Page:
Putting Family First: Mother Olivia Plays Mother Teresa
- Monday, June 12, 2006
Annabelle: You’re obviously a big fan of animals.
Olivia: Oh, yes. I used to have 10 dogs, but I have 3 now. I also have two rabbits, a cat, a parrot, and four potbellied pigs.
Annabelle: I take it you don’t live in downtown L.A.!
Olivia: No, we have a house with an acre, and a second property that I bought for the pigs, north of L.A. We rented the cabin out to a couple of vegetarians who love animals, and we go and feed them. But we move every 18-20 months with my husband [David Glen Eisley], my daughter, my son and all the animals. We’re free spirits. We can’t stay in the same place for long. I’ve always had a dream of opening a little shop with unusual things, curios and things, so maybe in Oregon some day.
Annabelle: You said you don’t work a lot. Why is that?
Olivia: I’m so sick of these films that promote such darkness. There should be more films like “Mother Teresa” out there. You can’t rent a film and watch it with your children anymore without watching it first, to make sure it’s okay. They’re so dark. It’s vile, I tell you. I want to say to these directors, “If you want to change the world and make a difference, then don’t dwell on the darkness and the evil. Make something uplifting.” It’s exhausting.
Annabelle: I can see why you liked this role, then.
Olivia: Yes, that’s why this project was so close to my heart. This lady was so amazing. We can’t all be saints, but if we can all be just a little like her and see God in other beings. See that higher power, whatever that may be for you – it really doesn’t matter. People should start helping others. The world is in a sorry state, and the more people come out and help others, the more the world will change. [Mother Teresa] changed the world – yet she was just one person. She had help later, but she was completely alone at the beginning. She had nobody. Even the church opposed her leaving the convent. She picked up a dying woman in the streets – a woman of a lower caste, that no one would accept – and she died in her arms. She moved mountains, and she moved the world. She had a will of iron. If Mother Teresa had thought about all the millions of people she was going to help, she would have been overwhelmed. But she took it one day at a time, one person at a time.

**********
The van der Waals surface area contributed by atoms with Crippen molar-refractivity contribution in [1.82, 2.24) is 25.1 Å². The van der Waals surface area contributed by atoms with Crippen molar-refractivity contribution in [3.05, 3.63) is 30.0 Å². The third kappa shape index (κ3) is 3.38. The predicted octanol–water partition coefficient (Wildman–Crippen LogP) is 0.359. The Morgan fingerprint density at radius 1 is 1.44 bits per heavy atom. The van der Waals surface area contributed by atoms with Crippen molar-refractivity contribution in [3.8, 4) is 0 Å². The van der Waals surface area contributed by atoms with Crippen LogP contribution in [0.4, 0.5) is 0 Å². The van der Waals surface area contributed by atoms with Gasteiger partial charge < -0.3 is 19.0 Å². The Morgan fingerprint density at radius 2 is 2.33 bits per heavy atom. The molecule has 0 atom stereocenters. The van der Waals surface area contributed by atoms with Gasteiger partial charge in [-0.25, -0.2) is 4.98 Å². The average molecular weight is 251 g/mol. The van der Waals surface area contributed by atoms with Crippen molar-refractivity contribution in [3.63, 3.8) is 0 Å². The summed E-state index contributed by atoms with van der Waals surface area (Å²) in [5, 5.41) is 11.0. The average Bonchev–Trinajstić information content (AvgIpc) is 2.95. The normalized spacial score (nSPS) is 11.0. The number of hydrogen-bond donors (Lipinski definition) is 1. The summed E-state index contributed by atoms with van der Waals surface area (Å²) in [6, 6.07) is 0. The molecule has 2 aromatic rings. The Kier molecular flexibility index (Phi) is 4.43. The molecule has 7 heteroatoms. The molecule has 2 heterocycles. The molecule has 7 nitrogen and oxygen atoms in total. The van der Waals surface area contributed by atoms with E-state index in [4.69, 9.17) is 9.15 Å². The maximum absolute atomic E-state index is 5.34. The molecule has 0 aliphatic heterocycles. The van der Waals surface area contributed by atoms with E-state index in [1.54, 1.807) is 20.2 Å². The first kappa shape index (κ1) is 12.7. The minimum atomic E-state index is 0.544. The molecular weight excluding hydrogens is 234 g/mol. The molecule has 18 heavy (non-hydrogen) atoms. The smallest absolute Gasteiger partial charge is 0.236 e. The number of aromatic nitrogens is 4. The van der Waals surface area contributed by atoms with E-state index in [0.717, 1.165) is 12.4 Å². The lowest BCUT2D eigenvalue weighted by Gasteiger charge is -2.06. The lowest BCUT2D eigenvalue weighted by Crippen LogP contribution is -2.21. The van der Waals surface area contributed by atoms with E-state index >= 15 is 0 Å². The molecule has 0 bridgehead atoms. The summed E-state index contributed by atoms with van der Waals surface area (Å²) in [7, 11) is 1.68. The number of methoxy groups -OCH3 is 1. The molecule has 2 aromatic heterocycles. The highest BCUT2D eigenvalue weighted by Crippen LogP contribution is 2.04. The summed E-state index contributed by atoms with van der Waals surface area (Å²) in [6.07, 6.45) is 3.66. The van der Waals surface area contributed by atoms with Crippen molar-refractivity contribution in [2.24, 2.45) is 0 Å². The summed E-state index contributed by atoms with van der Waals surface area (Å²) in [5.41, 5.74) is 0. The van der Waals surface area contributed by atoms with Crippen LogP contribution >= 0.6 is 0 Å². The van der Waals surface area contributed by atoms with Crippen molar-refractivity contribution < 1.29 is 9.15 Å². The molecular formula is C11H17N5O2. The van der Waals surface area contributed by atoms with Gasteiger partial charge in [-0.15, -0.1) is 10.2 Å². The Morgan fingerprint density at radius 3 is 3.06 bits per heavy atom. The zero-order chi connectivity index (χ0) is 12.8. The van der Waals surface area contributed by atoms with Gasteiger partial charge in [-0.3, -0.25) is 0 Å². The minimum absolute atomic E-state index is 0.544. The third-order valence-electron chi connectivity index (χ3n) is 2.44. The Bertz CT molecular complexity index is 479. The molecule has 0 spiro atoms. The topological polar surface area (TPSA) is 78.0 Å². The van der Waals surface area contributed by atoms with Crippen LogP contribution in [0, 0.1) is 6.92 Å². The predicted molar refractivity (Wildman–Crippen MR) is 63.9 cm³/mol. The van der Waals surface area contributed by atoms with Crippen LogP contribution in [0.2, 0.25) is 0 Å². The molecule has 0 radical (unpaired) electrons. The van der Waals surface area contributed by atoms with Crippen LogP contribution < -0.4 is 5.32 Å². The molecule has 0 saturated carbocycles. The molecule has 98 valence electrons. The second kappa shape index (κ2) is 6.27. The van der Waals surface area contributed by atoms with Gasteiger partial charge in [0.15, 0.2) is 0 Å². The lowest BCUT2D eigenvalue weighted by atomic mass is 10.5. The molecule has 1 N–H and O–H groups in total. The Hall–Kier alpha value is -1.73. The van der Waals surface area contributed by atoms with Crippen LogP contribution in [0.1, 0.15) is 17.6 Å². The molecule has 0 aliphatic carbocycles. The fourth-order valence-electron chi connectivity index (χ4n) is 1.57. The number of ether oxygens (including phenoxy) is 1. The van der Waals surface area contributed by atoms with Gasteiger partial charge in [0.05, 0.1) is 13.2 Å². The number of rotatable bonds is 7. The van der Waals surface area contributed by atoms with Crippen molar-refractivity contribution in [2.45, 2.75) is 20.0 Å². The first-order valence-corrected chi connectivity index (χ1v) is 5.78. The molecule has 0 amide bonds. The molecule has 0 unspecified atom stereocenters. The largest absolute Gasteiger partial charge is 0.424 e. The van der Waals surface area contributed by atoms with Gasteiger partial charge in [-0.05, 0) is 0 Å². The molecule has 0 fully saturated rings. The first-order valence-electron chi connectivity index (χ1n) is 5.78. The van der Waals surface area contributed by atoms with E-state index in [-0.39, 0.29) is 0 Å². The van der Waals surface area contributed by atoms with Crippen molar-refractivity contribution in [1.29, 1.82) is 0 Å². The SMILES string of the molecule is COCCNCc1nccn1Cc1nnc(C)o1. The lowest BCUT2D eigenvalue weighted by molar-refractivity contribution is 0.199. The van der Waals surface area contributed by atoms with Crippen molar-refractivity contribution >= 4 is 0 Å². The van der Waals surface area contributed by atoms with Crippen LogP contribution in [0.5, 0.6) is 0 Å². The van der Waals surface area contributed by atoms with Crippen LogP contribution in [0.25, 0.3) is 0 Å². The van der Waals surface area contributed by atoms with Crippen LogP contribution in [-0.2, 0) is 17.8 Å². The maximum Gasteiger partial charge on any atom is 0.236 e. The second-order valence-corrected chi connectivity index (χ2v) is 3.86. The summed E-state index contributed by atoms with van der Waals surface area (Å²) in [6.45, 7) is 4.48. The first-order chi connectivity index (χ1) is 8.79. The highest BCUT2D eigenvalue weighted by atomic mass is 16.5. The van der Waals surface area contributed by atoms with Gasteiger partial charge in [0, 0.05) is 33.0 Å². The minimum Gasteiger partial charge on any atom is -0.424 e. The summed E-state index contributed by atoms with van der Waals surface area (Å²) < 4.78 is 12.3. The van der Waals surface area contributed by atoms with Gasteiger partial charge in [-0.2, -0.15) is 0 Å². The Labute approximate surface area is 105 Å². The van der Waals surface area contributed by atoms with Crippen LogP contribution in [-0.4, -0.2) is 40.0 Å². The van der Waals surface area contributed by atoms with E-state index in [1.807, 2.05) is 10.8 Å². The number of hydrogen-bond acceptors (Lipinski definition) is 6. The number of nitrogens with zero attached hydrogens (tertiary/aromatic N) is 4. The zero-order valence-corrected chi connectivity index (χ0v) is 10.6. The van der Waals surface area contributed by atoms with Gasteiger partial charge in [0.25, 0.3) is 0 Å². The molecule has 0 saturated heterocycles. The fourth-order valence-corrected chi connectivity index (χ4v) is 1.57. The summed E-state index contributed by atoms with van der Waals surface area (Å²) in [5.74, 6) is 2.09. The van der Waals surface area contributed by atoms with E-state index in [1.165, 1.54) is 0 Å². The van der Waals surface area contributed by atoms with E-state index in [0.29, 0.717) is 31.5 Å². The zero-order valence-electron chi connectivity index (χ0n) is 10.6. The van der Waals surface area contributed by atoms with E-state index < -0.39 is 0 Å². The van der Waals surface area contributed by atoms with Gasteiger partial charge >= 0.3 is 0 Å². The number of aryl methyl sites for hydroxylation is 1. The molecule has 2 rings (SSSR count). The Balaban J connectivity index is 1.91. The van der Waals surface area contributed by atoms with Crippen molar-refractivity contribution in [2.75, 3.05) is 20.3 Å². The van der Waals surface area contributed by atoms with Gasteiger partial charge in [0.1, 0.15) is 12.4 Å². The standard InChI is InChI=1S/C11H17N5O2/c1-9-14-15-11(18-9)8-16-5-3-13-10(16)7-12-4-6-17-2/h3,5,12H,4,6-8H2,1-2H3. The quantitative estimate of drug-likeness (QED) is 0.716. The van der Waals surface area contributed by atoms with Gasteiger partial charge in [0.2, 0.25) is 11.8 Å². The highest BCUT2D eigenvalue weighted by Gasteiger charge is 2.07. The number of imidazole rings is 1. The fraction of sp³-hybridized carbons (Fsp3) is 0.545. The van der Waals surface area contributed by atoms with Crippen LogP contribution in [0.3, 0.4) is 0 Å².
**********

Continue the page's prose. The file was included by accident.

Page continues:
Annabelle: What will you do next? Do you have a project that you’re excited about?
Olivia: I can’t waste too much energy thinking about my career. I don’t play that game. I should have, maybe when I was younger, but I was busy raising my children. I had my first child when I was 22. So I take it one day at a time. I’m focused on my 12-year-old daughter. The first three years form their entire personality – age three to seven, actually. If you give them all that love and attention [during those years], it pays off. If you can afford the luxury, it’s so important. Every time I really want something and pray for it, though, it seems to happen. So I’m very careful what I pray for. If I’m meant to go to work, I will. I’d love to be on a series that’s very inspiring, like “Touched by an Angel.” But if it’s meant to be it will come.
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